Telstra says some of its NBN customers paid for unachievable speeds
- 11 May, 2017 16:52
An analysis by Telstra has revealed that a small number of its customers with NBN services were on broadband plans with maximum speeds that were not achievable.
The telco said today that although the vast majority of its NBN customers “are receiving the speeds they signed up for”, approximately 1 per cent are not.
“[W]e’re in the process of proactively contacting those customers to move them to a speed tier their nbn service supports,” Telstra Retail group executive Kevin Russell wrote in an entry for the telco’s Exchange blog
“In any cases where we believe that customers may have paid for a speed boost they haven’t benefited from, we’ll be reimbursing the charges.”
“Speeds into homes can vary due to the underlying nbn network technology, however, the precise impact cannot be determined until after connection,” Russell wrote.
“Therefore, in the first month after a customer takes up a speed boost we will also review their speeds and proactively contact them if we believe that they are not receiving the speeds they signed up for.”
An affected customer will be shifted to an appropriate speed tier and receive a refund for any “speed boost” charges they incurred. “This will help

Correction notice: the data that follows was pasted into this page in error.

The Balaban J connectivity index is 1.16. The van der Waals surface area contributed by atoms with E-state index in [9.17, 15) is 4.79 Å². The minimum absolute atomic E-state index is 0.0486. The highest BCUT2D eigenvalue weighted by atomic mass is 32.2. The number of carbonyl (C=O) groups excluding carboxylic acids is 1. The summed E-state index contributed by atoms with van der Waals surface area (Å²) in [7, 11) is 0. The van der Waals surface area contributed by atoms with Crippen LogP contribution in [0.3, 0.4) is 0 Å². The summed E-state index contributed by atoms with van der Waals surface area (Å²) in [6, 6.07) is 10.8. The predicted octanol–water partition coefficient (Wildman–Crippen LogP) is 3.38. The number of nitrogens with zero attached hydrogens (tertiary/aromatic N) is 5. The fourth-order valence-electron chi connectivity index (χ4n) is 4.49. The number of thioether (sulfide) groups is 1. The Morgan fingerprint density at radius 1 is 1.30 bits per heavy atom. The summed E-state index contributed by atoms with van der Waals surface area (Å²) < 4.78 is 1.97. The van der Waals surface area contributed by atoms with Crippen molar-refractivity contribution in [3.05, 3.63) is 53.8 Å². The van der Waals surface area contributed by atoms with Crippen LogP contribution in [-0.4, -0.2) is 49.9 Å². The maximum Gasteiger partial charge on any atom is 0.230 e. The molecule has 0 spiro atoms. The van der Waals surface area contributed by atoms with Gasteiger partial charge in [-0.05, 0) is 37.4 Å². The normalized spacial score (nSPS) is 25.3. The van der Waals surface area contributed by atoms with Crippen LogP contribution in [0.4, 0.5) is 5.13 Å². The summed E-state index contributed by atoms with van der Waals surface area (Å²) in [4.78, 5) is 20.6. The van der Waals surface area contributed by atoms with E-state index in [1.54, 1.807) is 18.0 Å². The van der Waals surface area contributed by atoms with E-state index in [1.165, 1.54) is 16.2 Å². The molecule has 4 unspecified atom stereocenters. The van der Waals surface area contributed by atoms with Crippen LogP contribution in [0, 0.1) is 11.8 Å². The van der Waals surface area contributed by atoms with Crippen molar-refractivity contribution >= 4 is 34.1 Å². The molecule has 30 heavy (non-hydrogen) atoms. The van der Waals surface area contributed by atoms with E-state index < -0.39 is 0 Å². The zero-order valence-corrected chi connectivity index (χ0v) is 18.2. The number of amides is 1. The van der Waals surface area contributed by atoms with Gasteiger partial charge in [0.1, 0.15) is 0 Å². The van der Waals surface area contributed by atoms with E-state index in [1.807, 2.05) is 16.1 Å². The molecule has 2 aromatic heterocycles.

ensure that our customers get the best value from their package and the
right speed tier at their address," the telco executive wrote.
Russell said that Telstra has launched an online guide to help customers understand the factors that can influence the speed of an NBN connection.
He said the company is “actively participating in a conversation on nbn speed guidance and measurement” being coordinated by the Australian Competition and Consumer Commission (ACCC).
NBN speeds can be affected by a variety of factors including the access technology used, the NBN capacity purchased by a telco, the performance of a telco’s own network, and how an end user networks their home or business. Some connections using technologies such as fibre to the node (FTTN) can be affected by the length or condition of copper used to connect a household to the NBN.
In April the Daily Telegraph reported that the federal government had urged the ACCC to investigate whether Telstra and Optus had sold NBN plans with unachievable speeds.
The ACCC earlier this year released updated guidance for retail service providers (RSPs) about making broadband performance claims.
The guidance warned that wholesale network speeds, or theoretical speeds based on the technical specifications of a particular technology, should not be advertised without reference to typical busy period speeds.
“[S]ome RSPs have moved to advertise broadband services on the basis of wholesale speed ‘tiers’, usually on an ‘up to’ basis, without informing consumers of the speeds that their retail products typically deliver,” the ACCC said.
Last month communications minister Senator Mitch Fifield announced that the federal government would fund a broadband performance monitoring scheme run by the ACCC.
Some 4000 households will have hardware installed to monitor the performance of their fixed-lined NBN services.